– To be noticed when riding at night, the law requires a front light and a red reflector to the rear
– For additional safety, use a flashing rear light, and use retro-reflective tape or markings on equipment or clothing

Advocacy Alert

SLO City Alert! ACT TODAY!

Tell SLO City Council

Keep bike projects moving forward

Tonight SLO City Council will be reviewing staff budget recommendations that put the brakes on bike projects which were deemed high priorities in the budget priority process two years ago. It is important to reach out to City Council before 11 a.m. TODAY, or to attend the second part of the SLO City Council meeting this evening starting at 8 p.m. to comment directly to City Council to make sure that these projects don’t stall.

Whether you are sending email or commenting in person, please always remember to be respectful and to thank the City Council for the previous work to connect and expand the city’s bicycle transportation network.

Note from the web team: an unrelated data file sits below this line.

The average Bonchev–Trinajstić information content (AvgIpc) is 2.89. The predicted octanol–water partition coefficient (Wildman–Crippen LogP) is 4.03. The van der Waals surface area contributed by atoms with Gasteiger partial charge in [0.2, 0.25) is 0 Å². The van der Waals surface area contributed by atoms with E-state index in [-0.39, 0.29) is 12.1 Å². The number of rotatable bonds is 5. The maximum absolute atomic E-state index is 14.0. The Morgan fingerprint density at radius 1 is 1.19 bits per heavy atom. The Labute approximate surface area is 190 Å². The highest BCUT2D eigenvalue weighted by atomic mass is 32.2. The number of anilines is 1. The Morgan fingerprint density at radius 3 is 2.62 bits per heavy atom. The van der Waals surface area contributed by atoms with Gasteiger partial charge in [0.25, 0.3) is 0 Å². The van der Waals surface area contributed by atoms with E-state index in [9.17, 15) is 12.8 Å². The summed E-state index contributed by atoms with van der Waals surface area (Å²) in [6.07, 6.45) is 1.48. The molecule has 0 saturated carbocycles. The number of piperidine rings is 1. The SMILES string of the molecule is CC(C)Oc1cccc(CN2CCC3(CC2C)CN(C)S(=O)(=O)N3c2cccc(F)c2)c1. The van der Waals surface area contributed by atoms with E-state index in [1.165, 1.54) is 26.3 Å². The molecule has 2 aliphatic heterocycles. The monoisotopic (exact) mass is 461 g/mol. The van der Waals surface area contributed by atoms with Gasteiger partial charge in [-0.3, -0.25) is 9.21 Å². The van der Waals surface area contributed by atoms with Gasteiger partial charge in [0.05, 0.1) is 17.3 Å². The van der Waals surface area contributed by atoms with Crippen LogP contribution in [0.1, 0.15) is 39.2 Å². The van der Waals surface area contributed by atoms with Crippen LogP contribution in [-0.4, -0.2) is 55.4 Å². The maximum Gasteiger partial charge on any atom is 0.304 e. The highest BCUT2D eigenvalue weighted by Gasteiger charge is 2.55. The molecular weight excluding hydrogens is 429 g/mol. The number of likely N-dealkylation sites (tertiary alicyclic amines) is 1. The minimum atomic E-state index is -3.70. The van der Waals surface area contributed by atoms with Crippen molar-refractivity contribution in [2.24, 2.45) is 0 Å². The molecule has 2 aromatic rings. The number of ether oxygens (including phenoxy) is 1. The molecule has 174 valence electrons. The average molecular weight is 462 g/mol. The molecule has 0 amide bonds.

Talking points:

  • I am part of the 20 percent dedicated to helping the city meet its 20 percent trips-by-bike goal.
  • In the last budget cycle, the City Council funded feasibility studies for three projects: 1) Safe Routes to School for Pacheco and Bishop’s Peak Elementary Schools, 2) a bicycle/pedestrian crossing on Foothill Boulevard at Ferrini Road and 3) the Broad Street Bicycle Boulevard. Please follow through and allocate funding for improvements recommended in the studies. Finish what has been started to provide a more safe and convenient connection for people living on the north side of the city to downtown.
  • Please delay the Penny Lane bridge over the Union Pacific RR tracks project and allocate the funding to the Safe Routes to Schools, Foothill/Ferrini crossing and Broad Street Bicycle Boulevard projects. This project is a temporary fix and the funds are better spent on shovel ready projects.